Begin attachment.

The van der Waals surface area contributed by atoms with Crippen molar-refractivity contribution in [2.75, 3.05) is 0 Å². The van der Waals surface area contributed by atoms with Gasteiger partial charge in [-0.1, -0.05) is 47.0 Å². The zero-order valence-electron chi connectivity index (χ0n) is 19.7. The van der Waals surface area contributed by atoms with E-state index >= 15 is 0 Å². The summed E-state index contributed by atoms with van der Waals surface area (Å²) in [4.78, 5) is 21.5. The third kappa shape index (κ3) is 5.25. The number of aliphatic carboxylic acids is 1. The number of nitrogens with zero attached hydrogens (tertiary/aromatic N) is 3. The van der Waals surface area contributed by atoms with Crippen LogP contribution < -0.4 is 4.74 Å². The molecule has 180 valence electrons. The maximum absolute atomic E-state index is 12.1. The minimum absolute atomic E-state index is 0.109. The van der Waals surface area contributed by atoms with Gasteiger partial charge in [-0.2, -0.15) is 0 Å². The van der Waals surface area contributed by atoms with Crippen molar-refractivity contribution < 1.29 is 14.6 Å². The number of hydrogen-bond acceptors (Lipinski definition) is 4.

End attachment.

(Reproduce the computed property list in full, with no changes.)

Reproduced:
The van der Waals surface area contributed by atoms with Crippen molar-refractivity contribution in [2.75, 3.05) is 0 Å². The van der Waals surface area contributed by atoms with Gasteiger partial charge in [-0.1, -0.05) is 47.0 Å². The zero-order valence-electron chi connectivity index (χ0n) is 19.7. The van der Waals surface area contributed by atoms with E-state index >= 15 is 0 Å². The summed E-state index contributed by atoms with van der Waals surface area (Å²) in [4.78, 5) is 21.5. The third kappa shape index (κ3) is 5.25. The number of aliphatic carboxylic acids is 1. The number of nitrogens with zero attached hydrogens (tertiary/aromatic N) is 3. The van der Waals surface area contributed by atoms with Crippen LogP contribution < -0.4 is 4.74 Å². The molecule has 180 valence electrons. The maximum absolute atomic E-state index is 12.1. The minimum absolute atomic E-state index is 0.109. The van der Waals surface area contributed by atoms with Gasteiger partial charge in [-0.2, -0.15) is 0 Å². The van der Waals surface area contributed by atoms with Crippen molar-refractivity contribution < 1.29 is 14.6 Å². The number of hydrogen-bond acceptors (Lipinski definition) is 4.